Practical Skills


Shini Somara and Simon Clark present the steps that should be taken when planning a science investigation

When scientists start to investigate something they usually have a hypothesis that they are testing. This means they have an idea about what will happen when they explore something or take some readings, but they need the evidence to either confirm their thinking or suggest they need to think again.

From this they can make a prediction. It is easy to get mixed up between hypotheses and predictions. For example, a hypothesis might be made about the way that springs behave when they are loaded. From this a prediction can be made about what will happen to a spring when force is added.


Often an experiment involves things that can change, known as variables. Variables need to be identified, so they can then either be changed or controlled. There are three kinds of variable:

  • dependent
  • independent
  • control

Scientists often want to find out if changing one variable makes a difference to other variables. In many (though not all) investigations the variables are kept constant - the control variables, apart from one which is varied - the independent variable. The effects of the independent variable is then determined by monitoring the dependent variable.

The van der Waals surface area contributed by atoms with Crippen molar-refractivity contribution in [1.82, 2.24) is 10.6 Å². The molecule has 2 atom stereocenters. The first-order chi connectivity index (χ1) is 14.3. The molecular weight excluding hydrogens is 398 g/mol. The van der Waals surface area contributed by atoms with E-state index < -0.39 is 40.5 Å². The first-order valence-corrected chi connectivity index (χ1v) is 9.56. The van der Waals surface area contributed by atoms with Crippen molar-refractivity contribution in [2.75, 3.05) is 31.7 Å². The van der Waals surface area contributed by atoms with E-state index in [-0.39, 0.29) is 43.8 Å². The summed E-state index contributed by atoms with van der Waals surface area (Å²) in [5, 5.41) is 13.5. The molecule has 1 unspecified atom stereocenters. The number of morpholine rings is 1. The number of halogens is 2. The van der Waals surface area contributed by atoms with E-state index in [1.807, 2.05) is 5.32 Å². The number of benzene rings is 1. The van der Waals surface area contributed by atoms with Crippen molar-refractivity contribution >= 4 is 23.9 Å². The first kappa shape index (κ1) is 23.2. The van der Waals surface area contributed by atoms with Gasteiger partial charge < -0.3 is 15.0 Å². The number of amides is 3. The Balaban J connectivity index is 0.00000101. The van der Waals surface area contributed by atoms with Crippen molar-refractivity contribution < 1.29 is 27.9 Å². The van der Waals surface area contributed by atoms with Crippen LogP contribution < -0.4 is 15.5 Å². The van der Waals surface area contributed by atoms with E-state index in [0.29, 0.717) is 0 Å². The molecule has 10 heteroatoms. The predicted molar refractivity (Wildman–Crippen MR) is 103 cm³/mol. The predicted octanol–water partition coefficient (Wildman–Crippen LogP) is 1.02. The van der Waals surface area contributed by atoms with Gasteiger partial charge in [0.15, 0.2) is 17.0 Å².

An example would be investigating whether increasing the length of a pendulum might alter its time to make one complete swing (the period). As it is the length of the pendulum which is changing, that would be the independent variable. The changing length alters the time for one complete swing, therefore the period is the dependent variable. When carrying out the experiment, care has to be taken that other variables that affect the period, such as mass of the pendulum bob, are kept constant. These are control variables.

Values and readings

The values are the measurements used for the independent variable. If, for example, one of the variables in an experiment was length, it would be important to decide the maximum and minimum values, and also the intervals between values. If electric current at different voltages was being investigated, a decision would have to be made on what range of currents to use. This decision would take into account elements such as available equipment, the scales on the measuring instruments and safety.

When measurements are being taken, it is usually appropriate to repeat them. Sometimes, there are lots of possible readings that could be taken. For example if the length of a pendulum was being varied, it wouldn’t be necessary to measure every centimetre; however, it wouldn’t be a good idea to measure every 10 centimetres. To reduce human error when, for example, starting and stopping a stopwatch, repeat measurements should be taken. A mean is then calculated.